mPhase Technologies, Inc. (mPhase) has provided an update on the phase II development project for US Army STTR program. In September 2008, the company was contracted to develop a battery that will function as a power supply backup for a computer memory system. The company was selected for the project because of their technical proposal to create a multiple cell battery having the ability to continuously power a computer module for up to 30 years.
The engineering design of the Smart NanoBattery is also targeted to offer uninterrupted power to other applications like unattended ground sensors that offer mission critical information to military operatives.
Sensors need to constantly send reports back to a monitoring station to ensure that they are still active,” said mPhase chief executive officer Ron Durando. “By creating a multiple cell battery that can be activated as needed, we are extending the overall life of the battery and the useful life of the sensor before its power source needs to be replaced.”
Once the sensor is required to take an action that may need more power than is available from one of battery’s active cells, like extended transmission of data, the Smart NanoBattery will activate adjacent cell to keep sensor running and offer extra power. The capabilities of Smart NanoBattery have never been seen before and have the potential to make the sensors much more efficient and decrease necessary maintenance.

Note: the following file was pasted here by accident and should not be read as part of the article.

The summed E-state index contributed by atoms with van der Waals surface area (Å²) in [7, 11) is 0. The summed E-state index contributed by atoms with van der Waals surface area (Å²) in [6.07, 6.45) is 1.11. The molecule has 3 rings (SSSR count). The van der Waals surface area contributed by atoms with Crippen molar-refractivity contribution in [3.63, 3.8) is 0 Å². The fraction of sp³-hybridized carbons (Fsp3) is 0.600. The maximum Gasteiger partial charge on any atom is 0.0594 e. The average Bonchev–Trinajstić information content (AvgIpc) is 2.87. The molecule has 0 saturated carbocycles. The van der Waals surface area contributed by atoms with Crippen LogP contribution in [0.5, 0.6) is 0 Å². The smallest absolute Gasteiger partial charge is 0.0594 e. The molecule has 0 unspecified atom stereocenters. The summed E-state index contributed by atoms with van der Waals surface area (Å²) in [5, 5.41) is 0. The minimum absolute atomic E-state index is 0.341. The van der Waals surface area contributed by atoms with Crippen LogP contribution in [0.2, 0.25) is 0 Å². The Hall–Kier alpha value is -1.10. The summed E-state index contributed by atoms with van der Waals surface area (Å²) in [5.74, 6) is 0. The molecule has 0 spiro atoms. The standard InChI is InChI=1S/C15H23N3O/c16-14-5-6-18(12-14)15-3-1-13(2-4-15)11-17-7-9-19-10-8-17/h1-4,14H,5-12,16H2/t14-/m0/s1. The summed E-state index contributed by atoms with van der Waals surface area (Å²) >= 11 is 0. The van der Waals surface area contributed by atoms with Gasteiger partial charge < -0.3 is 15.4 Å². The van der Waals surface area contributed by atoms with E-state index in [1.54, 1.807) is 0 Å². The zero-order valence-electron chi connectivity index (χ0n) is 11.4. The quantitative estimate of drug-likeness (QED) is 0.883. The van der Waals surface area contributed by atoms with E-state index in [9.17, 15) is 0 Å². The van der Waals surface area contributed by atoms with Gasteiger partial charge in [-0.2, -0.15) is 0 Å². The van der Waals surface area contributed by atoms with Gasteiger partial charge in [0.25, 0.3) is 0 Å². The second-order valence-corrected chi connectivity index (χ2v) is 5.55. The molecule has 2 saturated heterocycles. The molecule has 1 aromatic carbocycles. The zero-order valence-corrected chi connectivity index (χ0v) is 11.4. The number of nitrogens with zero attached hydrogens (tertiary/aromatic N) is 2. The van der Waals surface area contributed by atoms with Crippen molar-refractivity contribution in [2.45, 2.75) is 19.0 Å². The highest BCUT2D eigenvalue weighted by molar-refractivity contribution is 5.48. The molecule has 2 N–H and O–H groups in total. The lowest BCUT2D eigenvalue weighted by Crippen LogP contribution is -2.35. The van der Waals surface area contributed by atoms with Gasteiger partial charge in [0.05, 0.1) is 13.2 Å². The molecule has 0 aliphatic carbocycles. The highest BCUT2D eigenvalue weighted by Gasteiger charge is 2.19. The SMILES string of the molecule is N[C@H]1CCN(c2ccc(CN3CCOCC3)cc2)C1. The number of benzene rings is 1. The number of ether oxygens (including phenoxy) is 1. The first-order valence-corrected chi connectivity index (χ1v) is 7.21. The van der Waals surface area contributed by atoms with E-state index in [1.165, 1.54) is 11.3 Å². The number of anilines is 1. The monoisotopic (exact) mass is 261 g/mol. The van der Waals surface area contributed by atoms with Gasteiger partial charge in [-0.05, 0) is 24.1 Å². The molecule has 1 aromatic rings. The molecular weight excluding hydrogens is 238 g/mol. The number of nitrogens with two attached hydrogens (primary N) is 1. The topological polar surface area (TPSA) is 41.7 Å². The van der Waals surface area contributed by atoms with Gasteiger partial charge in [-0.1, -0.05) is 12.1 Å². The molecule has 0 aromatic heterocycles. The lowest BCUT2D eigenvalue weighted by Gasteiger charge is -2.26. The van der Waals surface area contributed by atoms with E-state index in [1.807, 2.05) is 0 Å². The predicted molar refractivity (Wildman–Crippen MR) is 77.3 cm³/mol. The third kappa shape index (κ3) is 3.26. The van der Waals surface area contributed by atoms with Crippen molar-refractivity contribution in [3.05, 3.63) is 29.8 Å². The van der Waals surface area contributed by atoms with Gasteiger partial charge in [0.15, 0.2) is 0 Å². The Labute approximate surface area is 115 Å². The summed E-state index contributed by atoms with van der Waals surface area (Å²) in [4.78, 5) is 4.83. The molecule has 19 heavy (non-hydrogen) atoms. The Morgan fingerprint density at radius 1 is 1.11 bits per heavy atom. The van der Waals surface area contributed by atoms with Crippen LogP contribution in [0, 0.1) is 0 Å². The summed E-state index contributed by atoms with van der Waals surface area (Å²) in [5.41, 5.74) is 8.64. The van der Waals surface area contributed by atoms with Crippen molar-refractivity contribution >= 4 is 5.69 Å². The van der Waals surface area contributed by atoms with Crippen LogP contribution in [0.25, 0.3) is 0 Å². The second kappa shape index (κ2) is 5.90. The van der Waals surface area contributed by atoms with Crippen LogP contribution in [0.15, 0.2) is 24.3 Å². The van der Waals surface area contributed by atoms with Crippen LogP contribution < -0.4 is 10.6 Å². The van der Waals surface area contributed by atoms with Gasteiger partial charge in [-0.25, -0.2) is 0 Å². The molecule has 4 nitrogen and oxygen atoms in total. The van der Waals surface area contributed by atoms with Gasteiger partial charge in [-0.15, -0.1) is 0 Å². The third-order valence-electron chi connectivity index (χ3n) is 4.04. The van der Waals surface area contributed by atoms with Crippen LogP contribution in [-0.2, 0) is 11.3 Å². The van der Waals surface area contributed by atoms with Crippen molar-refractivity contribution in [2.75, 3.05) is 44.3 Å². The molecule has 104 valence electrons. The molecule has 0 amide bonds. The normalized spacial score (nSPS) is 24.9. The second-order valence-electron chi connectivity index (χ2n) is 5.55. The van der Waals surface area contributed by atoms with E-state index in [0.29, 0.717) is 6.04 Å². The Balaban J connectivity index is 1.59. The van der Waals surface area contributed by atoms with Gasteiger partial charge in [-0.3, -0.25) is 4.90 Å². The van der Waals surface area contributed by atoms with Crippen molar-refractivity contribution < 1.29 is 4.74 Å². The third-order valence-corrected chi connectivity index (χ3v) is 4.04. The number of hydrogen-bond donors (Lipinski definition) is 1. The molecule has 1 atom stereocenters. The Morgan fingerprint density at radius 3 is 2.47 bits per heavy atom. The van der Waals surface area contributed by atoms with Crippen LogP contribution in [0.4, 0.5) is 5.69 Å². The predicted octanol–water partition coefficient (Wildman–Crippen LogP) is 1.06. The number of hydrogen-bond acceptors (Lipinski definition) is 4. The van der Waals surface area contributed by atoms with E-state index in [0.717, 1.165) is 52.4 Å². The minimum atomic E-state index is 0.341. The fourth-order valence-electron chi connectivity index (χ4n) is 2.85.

The sensors are extremely important to military as they can be used to detect, record, and send information to the central location or monitoring station. The company will look to capitalize on this market that is continuing to grow in importance.
We offer a unique solution to the wireless sensor market that will bring increased flexibility and new applications that were previously unavailable,” said Durando. Eliminating the constant need to replace the batteries in these sensors will bring improved functionality to an essential military intelligence gathering device.”
The company is currently testing a recent breakthrough in the battery technology that may develop the overall manufacturing yield for the Smart NanoBattery. If the testing is successful, the company will be able to mass produce the battery with higher efficiency and cost effectiveness.